Most commercialized wound dressings are polymer-based. Synthetic and natural polymers have been utilized widely for the development of wound dressings. However, the use of natural polymers is limited by their poor mechanical properties, resulting in their combination with synthetic polymers and other materials to enhance their mechanical properties. Natural polymers are mostly affordable, biocompatible, and biodegradable with promising antimicrobial activity. They have been further tailored into unique hybrid wound dressings when combined with synthetic polymers and selected biomaterials. Some important features required in an ideal wound dressing include the capability to prevent bacteria invasion, reduce odor, absorb exudates, be comfortable, facilitate easy application and removal as well as frequent changing, prevent further skin tear and irritation when applied or removed, and provide a moist environment and soothing effect, be permeable to gases, etc. The efficacy of polymers in the design of wound dressings cannot be overemphasized. This review article reports the efficacy of wound dressings prepared from a combination of synthetic and natural polymers. Full article
(This article belongs to the Special Issue Polymers for Wound Dressings)
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23 pages, 1832 KiB  
Review
Insights into the Design of Polyurethane Dressings Suitable for the Stages of Skin Wound-Healing: A Systematic Review
by Maria Morales-González, Luis Eduardo Díaz, Carlos Dominguez-Paz and Manuel F. Valero
Polymers 2022, 14(15), 2990; https://doi.org/10.3390/polym14152990 - 24 Jul 2022
Cited by 19 | Viewed by 3572
Abstract
Dressings made with polyurethanes have been found to exhibit good and varied biological properties that make them good candidates for this application. However, as has been seen, the wound-healing process is complex, which includes four different stages. So far, the design and evaluation [...] Read more.
Dressings made with polyurethanes have been found to exhibit good and varied biological properties that make them good candidates for this application. However, as has been seen, the wound-healing process is complex, which includes four different stages. So far, the design and evaluation of polyurethane for wound dressing has focused on achieving good properties (mechanical, physicochemical, and biological), but each of them separates from the others or even directed at only one of the stages of skin wound-healing. Therefore, the aim of this systematic review is to explore the applications of polyurethanes in wound dressings and to determine whether could be designed to cover more than one stage of skin wound-healing. The PRISMA guidelines were followed. The current research in this field does not consider each stage separately, and the design of polyurethane dressings is focused on covering all the stages of wound healing with a single material but is necessary to replace polyurethanes in short periods of time. Additionally, little emphasis is placed on the hemostasis stage and further characterization of polyurethanes is still needed to correlate mechanical and physicochemical properties with biological properties at each stage of the wound-healing. Current research demonstrates an effort to characterize the materials physiochemically and mechanically, but in terms of their biological properties, most of the literature is based on the performance of histological tests of explants morphologically probing the compromised tissues, which give an indication of the potential use of polyurethanes in the generation of wound-healing dressings. Full article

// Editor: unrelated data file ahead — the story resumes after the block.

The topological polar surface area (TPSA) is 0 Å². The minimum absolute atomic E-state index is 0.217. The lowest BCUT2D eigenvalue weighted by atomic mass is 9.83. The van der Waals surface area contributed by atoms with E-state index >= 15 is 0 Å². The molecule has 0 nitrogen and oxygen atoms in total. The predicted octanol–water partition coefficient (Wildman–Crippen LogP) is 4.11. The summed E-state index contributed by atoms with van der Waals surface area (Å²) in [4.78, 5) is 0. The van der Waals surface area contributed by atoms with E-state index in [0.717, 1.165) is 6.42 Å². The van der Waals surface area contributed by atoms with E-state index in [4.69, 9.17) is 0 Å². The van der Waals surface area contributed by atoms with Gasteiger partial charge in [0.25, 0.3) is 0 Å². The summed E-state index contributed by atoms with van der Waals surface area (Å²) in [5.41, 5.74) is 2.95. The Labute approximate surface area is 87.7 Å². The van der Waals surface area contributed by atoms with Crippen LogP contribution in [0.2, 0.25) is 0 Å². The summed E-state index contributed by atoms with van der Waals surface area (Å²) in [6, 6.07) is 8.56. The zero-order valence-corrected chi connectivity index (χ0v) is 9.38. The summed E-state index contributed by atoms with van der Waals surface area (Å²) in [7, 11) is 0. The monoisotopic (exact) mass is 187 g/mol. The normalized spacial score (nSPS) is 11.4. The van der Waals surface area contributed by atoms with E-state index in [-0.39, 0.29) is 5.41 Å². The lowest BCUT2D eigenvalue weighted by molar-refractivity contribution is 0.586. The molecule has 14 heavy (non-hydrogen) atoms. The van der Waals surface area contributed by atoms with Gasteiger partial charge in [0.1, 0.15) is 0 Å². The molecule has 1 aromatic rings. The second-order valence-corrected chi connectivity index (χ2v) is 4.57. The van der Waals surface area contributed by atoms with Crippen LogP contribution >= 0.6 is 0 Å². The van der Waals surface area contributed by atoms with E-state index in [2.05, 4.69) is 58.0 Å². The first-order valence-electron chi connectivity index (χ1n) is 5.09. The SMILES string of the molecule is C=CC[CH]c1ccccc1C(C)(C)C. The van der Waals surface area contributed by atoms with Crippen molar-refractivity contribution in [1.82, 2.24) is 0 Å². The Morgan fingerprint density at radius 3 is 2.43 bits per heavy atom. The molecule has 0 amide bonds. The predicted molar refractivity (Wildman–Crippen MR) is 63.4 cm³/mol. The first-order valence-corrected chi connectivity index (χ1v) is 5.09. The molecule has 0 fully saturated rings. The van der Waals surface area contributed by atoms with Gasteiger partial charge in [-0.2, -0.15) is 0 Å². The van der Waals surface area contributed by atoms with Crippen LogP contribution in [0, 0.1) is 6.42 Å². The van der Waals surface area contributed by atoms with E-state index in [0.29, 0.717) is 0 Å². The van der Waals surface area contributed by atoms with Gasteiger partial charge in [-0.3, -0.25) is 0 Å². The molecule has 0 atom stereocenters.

(This article belongs to the Special Issue Polymers for Wound Dressings)
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20 pages, 1653 KiB  
Review
Cell Secretome Strategies for Controlled Drug Delivery and Wound-Healing Applications
by Ranya Ibrahim, Hillary Mndlovu, Pradeep Kumar, Samson A. Adeyemi and Yahya E. Choonara
Polymers 2022, 14(14), 2929; https://doi.org/10.3390/polym14142929 - 20 Jul 2022
Cited by 6 | Viewed by 3279
Abstract
There is significant interest in using stem cells in the management of cutaneous wounds. However, potential safety, efficacy, and cost problems associated with whole-cell transplantation hinder their clinical application. Secretome, a collective of mesenchymal stem-cell-stored paracrine factors, and immunomodulatory cytokines offer therapeutic potential [...] Read more.
There is significant interest in using stem cells in the management of cutaneous wounds. However, potential safety, efficacy, and cost problems associated with whole-cell transplantation hinder their clinical application. Secretome, a collective of mesenchymal stem-cell-stored paracrine factors, and immunomodulatory cytokines offer therapeutic potential as a cell-free therapy for the treatment of cutaneous wounds. This review explores the possibility of secretome as a treatment for cutaneous wounds and tissue regeneration. The review mainly focuses on in vitro and in vivo investigations that use biomaterials and secretome together to treat wounds, extend secretome retention, and control release to preserve their biological function. The approaches employed for the fabrication of biomaterials with condition media or extracellular vesicles are discussed to identify their future clinical application in wound treatment. Full article
(This article belongs to the Special Issue Polymers for Wound Dressings)